Rumination disorder, or rumination syndrome, is a condition in which someone regularly regurgitates their food after eating it. The food is re-chewed and then either re-swallowed or spat out.
The core symptom of rumination disorder is regurgitating one’s food, after which the food may be swallowed again or spat out. In rumination disorder, regurgitation is not due to throwing up involuntarily, and the person doesn’t view the behavior with disgust. It’s sometimes described as habitual or uncontrollable, according to the DSM-5.
Regurgitating food several times a week, for a period of a month or longer, would lead to a diagnosis of rumination disorder. A diagnosis would not be given if the behavior was due to another eating disorder, mental health condition, or medical condition.
Rumination can lead to psychological distress, because people may struggle with embarrassment and isolation, potentially avoiding settings where they would need to eat with other people such as at school or work. The disorder can sometimes lead to medical complications as well, through weight loss, electrolyte imbalances, and dental problems. Therefore, seeking treatment early on is key.
What are signs that someone may have rumination disorder?
Adults with rumination disorder may try to hide their regurgitation by coughing into their hand or their napkin while eating. They may also avoid eating with other people. Babies with rumination disorder may make sucking movements with their tongue, display hunger and irritability between regurgitation sessions, and struggle to gain weight, according to the DSM-5.
How is rumination disorder diagnosed?
Rumination disorder is diagnosed based on a medical exam and the behavior of regurgitating food after eating. This may be reported by the patient or their family members, or the doctor may observe it directly during an appointment. Patients with rumination disorder often report vomiting as their main symptom, which can lead rumination to be confused with other diseases. Many patients are often misdiagnosed, and most wait between two and six years for a correct diagnosis, research suggests.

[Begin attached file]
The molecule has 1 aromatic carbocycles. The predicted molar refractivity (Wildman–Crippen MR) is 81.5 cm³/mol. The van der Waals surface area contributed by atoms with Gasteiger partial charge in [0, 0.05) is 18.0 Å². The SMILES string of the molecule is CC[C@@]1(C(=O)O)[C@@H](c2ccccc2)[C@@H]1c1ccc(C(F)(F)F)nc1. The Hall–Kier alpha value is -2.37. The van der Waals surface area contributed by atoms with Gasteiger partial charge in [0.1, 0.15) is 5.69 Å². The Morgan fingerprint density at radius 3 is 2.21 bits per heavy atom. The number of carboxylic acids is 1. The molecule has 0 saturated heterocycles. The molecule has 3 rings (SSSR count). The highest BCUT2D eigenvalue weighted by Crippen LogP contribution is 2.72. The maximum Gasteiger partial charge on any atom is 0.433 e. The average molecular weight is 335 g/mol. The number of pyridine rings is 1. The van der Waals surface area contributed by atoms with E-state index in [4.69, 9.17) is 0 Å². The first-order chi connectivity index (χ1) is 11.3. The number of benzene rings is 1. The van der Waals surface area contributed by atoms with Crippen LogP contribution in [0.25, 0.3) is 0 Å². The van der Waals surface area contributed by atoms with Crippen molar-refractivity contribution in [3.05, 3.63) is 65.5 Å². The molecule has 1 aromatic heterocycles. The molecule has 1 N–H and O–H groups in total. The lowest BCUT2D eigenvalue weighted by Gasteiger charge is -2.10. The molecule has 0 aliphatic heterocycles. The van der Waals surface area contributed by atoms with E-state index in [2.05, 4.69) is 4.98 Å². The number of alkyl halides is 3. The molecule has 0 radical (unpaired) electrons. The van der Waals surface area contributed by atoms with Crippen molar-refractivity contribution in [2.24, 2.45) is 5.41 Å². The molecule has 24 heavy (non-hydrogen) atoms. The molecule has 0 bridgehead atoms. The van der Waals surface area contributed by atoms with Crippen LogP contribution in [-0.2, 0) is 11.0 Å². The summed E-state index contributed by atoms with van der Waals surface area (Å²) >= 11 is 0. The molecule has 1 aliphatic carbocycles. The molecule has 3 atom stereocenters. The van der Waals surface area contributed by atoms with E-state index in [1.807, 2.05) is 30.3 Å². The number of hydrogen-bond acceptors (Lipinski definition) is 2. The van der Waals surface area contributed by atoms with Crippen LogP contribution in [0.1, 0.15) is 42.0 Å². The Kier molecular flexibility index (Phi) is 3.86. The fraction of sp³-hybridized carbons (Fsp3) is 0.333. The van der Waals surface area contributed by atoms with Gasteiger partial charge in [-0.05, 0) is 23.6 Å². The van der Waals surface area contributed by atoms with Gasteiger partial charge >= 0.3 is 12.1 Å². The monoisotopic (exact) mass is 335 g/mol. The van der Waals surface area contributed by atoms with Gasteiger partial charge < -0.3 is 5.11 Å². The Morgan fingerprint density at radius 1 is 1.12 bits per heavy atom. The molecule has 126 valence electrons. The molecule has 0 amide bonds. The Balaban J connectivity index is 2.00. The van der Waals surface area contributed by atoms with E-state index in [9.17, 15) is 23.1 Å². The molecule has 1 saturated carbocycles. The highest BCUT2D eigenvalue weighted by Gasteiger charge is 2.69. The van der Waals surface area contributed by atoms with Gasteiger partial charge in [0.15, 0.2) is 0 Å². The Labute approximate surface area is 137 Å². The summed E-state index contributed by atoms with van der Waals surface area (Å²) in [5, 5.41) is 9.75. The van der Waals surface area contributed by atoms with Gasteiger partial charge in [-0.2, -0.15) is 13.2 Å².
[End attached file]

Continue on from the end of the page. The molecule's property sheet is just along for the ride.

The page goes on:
Is rumination different than vomiting?
The regurgitation that takes place in rumination disorder is distinct from vomiting because it happens effortlessly, doesn’t involve feeling nauseous, and the food remains undigested and therefore tastes the same as when it was first eaten. It’s distinct from acid reflux because the taste is not acidic and regurgitation doesn’t occur specifically after sleep or fasting.
The roots of rumination disorder are still mysterious, but the disorder involves contracting the muscles in the esophagus and diaphragm, which may then lead regurgitation to become a reflex, similar to burping.
A few environmental factors raise the risk of developing the disorder, including lack of stimulation, stressful events, and a problematic parent-child relationship, according to the DSM-5.
Rumination disorder is particularly high among those with developmental disabilities and other neurodevelopmental disorders. In those cases, regurgitation may be a tool for self-soothing or self-stimulation.
How common is rumination disorder?
Very little research has assessed the prevalence of rumination disorder, and it’s thought to be relatively rare. Current estimates place the prevalence around 1 percent. (Estimates in specific populations, such as those with other eating disorders, are higher.) One study of 2,163 children in Sri Lanka found that just over 5 percent met the criteria for rumination disorder, although this data relied on self-reports.
When does rumination disorder develop?
Rumination can occur throughout one’s lifetime. It often emerges in childhood, but it can begin in adulthood as well. In infancy, the disorder most commonly appears between 3 and 12 months, according to the DSM-5.
Treatment for rumination disorder may involve working with gastroenterologists, general or nurse practitioners, and therapists.
The primary treatment approach is diaphragmatic breathing, in which patients learn to breathe deeply from their diaphragm rather than their chest. This will help relax the diaphragm, adjust pressure in the esophagus, and consequently prevent regurgitations after eating. A therapist can help the patient learn this skill and integrate it into their mealtime routine.